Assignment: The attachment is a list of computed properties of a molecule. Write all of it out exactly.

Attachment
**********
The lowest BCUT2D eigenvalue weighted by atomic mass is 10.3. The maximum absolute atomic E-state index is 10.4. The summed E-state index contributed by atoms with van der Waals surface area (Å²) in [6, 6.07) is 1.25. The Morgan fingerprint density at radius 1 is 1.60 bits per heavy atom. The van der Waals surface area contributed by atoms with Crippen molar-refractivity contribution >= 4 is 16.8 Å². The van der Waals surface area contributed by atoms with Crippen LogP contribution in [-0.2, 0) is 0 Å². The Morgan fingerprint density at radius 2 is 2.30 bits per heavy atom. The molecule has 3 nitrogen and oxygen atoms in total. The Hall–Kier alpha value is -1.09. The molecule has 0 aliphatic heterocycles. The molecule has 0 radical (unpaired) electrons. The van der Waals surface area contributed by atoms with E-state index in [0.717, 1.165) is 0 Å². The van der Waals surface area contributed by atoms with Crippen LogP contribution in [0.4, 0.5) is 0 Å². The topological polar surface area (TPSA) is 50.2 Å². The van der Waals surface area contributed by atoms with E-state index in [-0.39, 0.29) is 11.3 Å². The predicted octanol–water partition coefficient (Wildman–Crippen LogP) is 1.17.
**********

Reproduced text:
The lowest BCUT2D eigenvalue weighted by atomic mass is 10.3. The maximum absolute atomic E-state index is 10.4. The summed E-state index contributed by atoms with van der Waals surface area (Å²) in [6, 6.07) is 1.25. The Morgan fingerprint density at radius 1 is 1.60 bits per heavy atom. The van der Waals surface area contributed by atoms with Crippen molar-refractivity contribution >= 4 is 16.8 Å². The van der Waals surface area contributed by atoms with Crippen LogP contribution in [-0.2, 0) is 0 Å². The Morgan fingerprint density at radius 2 is 2.30 bits per heavy atom. The molecule has 3 nitrogen and oxygen atoms in total. The Hall–Kier alpha value is -1.09. The molecule has 0 aliphatic heterocycles. The molecule has 0 radical (unpaired) electrons. The van der Waals surface area contributed by atoms with E-state index in [0.717, 1.165) is 0 Å². The van der Waals surface area contributed by atoms with Crippen LogP contribution in [0.4, 0.5) is 0 Å². The topological polar surface area (TPSA) is 50.2 Å². The van der Waals surface area contributed by atoms with E-state index in [-0.39, 0.29) is 11.3 Å². The predicted octanol–water partition coefficient (Wildman–Crippen LogP) is 1.17.